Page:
Why Yeezus Is Not Worth The Hype

James Moore June 20, 2013 Comments Off

YeezusKanye West, it seems, is just behind Daft Punk in terms of complete world domination and endless hype (I don’t think I’ve seen anyone infiltrate as many markets as Daft Punk on their recent release). No matter what he does, there is hype. The press reports every time he picks his nose. Early reviews for the album were all glowing, with almost no flaws reporter. Pitchfork gave the album a 9.5, while the new Queens of The Stone age album didn’t even get an 8, leaving it out of the “best new music” category. I think it’s pretty clear that Pitchfork does not favor rock by any means, unless it’s hipster death metal such as Deafheaven, another new favorite.

But how is the work itself?

Well, let’s just say he’s not the best musician since Michael Jackson, as he claims. When the pummeling and poignant brilliance of “New Slaves” and “Black Skinhead” were introduced to us a few weeks ago, the hype was warranted. Though, of course, taking cues from far edgier acts like Death Grips and Nine Inch Nails, those songs were breaking new ground and saying some refreshingly risky things. Kanye deserves serious credit for taking a step to become a kind of Jim Morrison in the hip hop game (screaming has rarely been a part of the genre typically, so it’s nice to see the energy). He’s merging industrial with hip hop, and creating a worthwhile hybrid in the process. It’s a mixed offering, though, which may come as a surprise if you’ve read the mostly glowing reviews.

One issue with the full-length “Yeezus” release is that much of the remainder of the material fails to live up to the promise of those two lead singles. The lyrics, too, have moments of lucidity brilliance (“What you want? Fur coat? A diamond chain? All you blacks all want the same things.” from New Slaves), while others are so uninspired they show signs of writer’s block and are hard to sit through let alone take seriously. (“I just talked to Jesus/he said, ‘What up, Yeezus?’/I said “S*** I’m chilling/trying to stack these millions” from I Am A God)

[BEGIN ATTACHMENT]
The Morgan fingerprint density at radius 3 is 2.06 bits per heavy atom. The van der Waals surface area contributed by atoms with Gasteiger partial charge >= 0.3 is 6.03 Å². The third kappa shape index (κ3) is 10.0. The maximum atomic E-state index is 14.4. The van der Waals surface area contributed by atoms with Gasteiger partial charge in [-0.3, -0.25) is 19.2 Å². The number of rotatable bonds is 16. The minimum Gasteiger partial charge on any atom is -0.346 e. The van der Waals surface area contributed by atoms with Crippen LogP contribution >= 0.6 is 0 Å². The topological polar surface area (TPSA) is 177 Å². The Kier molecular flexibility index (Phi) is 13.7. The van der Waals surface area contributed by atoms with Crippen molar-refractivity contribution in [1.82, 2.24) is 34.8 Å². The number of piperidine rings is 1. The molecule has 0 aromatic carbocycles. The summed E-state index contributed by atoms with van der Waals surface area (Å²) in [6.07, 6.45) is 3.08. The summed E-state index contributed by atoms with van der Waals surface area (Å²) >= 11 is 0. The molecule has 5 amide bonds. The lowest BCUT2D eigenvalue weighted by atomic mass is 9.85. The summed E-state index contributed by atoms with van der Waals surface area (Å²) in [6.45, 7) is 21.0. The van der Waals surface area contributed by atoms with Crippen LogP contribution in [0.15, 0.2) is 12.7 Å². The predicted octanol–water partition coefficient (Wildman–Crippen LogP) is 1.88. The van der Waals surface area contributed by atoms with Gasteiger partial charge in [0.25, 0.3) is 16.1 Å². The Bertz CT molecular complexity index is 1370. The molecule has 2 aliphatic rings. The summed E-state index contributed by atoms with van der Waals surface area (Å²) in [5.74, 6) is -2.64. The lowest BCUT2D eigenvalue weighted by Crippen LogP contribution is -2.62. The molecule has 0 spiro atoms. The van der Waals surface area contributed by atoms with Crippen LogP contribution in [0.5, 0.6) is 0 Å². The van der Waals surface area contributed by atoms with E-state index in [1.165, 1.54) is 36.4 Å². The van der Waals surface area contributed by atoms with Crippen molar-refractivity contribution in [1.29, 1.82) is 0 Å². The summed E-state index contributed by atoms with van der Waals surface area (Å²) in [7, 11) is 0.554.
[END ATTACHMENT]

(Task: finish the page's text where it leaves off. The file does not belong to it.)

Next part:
You’d think that, with all the talk surrounding this album there would be a bit more to offer as far as message, but it seems Kanye is content with only sampling a mind revolution, while leaving 80 percent of his output laughable egocentric jokes, cheesy lyrics or sexual innuendo.

The most terrifying thing about this album, though, and a point I’m surprised we haven’t heard more negative things about…”Strange Fruit”, where we hear a beautiful Nina Simone sample, and then Kanye blathering over her in full autotuned glory. From 4:30 onwards, he’s attempting to sing, and for the next minute, it has to be some of the most unlistenable work ever put out by a major artist. If you can get through that, you’re probably a devotee.

Those are the gripes. And yet, it’s a good album with some amazing songs. “On Sight” is Atari-born furiosity with some familiar lyrical missteps, but it’s energized and worthwhile. “I’m In It” is a fantastic, heavy downtempo track only dragged down by Bon Iver’s very popular fake falsetto.

The production choices on the album are incredible. Most producers and beat makers will hate it, but that’s the point. If everyone’s albums sound great, they cease to be great. Go dirty when everyone else is clean. Kanye made a good call with the minimalist approach.

For those seeking “the new style”, you’ll find inspiration in “New Slaves”, “Black Skinhead”, and the thick keyboards and screaming at the end of “I Am A God”. We’ll have to wait for someone else to deliver the real sermon, though.

 

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